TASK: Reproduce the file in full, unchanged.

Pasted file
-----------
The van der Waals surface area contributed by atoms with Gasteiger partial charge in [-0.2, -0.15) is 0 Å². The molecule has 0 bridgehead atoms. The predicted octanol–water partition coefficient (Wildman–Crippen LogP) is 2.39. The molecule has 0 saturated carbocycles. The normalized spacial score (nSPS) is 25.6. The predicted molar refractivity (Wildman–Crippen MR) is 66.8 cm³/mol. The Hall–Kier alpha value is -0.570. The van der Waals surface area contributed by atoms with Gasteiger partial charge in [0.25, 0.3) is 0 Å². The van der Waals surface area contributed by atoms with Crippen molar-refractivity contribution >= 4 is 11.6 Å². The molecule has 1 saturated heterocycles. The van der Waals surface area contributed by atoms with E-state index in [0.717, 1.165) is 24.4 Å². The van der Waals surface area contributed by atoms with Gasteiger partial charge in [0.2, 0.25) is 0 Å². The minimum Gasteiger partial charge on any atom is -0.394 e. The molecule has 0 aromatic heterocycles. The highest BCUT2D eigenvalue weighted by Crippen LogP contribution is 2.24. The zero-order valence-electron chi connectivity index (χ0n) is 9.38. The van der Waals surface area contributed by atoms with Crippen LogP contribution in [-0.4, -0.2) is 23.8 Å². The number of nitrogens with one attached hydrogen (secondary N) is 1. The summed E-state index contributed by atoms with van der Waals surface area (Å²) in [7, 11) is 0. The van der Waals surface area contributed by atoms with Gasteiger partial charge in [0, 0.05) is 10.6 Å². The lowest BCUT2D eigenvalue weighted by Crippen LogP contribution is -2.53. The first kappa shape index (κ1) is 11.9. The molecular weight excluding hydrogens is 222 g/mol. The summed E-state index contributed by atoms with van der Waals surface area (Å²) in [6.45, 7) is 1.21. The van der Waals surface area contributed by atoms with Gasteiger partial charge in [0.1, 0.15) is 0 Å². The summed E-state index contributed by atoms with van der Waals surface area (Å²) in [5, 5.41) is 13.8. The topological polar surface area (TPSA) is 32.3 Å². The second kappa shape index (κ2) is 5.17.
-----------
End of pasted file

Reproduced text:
The van der Waals surface area contributed by atoms with Gasteiger partial charge in [-0.2, -0.15) is 0 Å². The molecule has 0 bridgehead atoms. The predicted octanol–water partition coefficient (Wildman–Crippen LogP) is 2.39. The molecule has 0 saturated carbocycles. The normalized spacial score (nSPS) is 25.6. The predicted molar refractivity (Wildman–Crippen MR) is 66.8 cm³/mol. The Hall–Kier alpha value is -0.570. The van der Waals surface area contributed by atoms with Gasteiger partial charge in [0.25, 0.3) is 0 Å². The van der Waals surface area contributed by atoms with Crippen molar-refractivity contribution >= 4 is 11.6 Å². The molecule has 1 saturated heterocycles. The van der Waals surface area contributed by atoms with E-state index in [0.717, 1.165) is 24.4 Å². The van der Waals surface area contributed by atoms with Gasteiger partial charge in [0.2, 0.25) is 0 Å². The minimum Gasteiger partial charge on any atom is -0.394 e. The molecule has 0 aromatic heterocycles. The highest BCUT2D eigenvalue weighted by Crippen LogP contribution is 2.24. The zero-order valence-electron chi connectivity index (χ0n) is 9.38. The van der Waals surface area contributed by atoms with Crippen LogP contribution in [-0.4, -0.2) is 23.8 Å². The number of nitrogens with one attached hydrogen (secondary N) is 1. The summed E-state index contributed by atoms with van der Waals surface area (Å²) in [7, 11) is 0. The van der Waals surface area contributed by atoms with Gasteiger partial charge in [0, 0.05) is 10.6 Å². The lowest BCUT2D eigenvalue weighted by Crippen LogP contribution is -2.53. The first kappa shape index (κ1) is 11.9. The molecular weight excluding hydrogens is 222 g/mol. The summed E-state index contributed by atoms with van der Waals surface area (Å²) in [6.45, 7) is 1.21. The van der Waals surface area contributed by atoms with Gasteiger partial charge in [0.1, 0.15) is 0 Å². The summed E-state index contributed by atoms with van der Waals surface area (Å²) in [5, 5.41) is 13.8. The topological polar surface area (TPSA) is 32.3 Å². The second kappa shape index (κ2) is 5.17.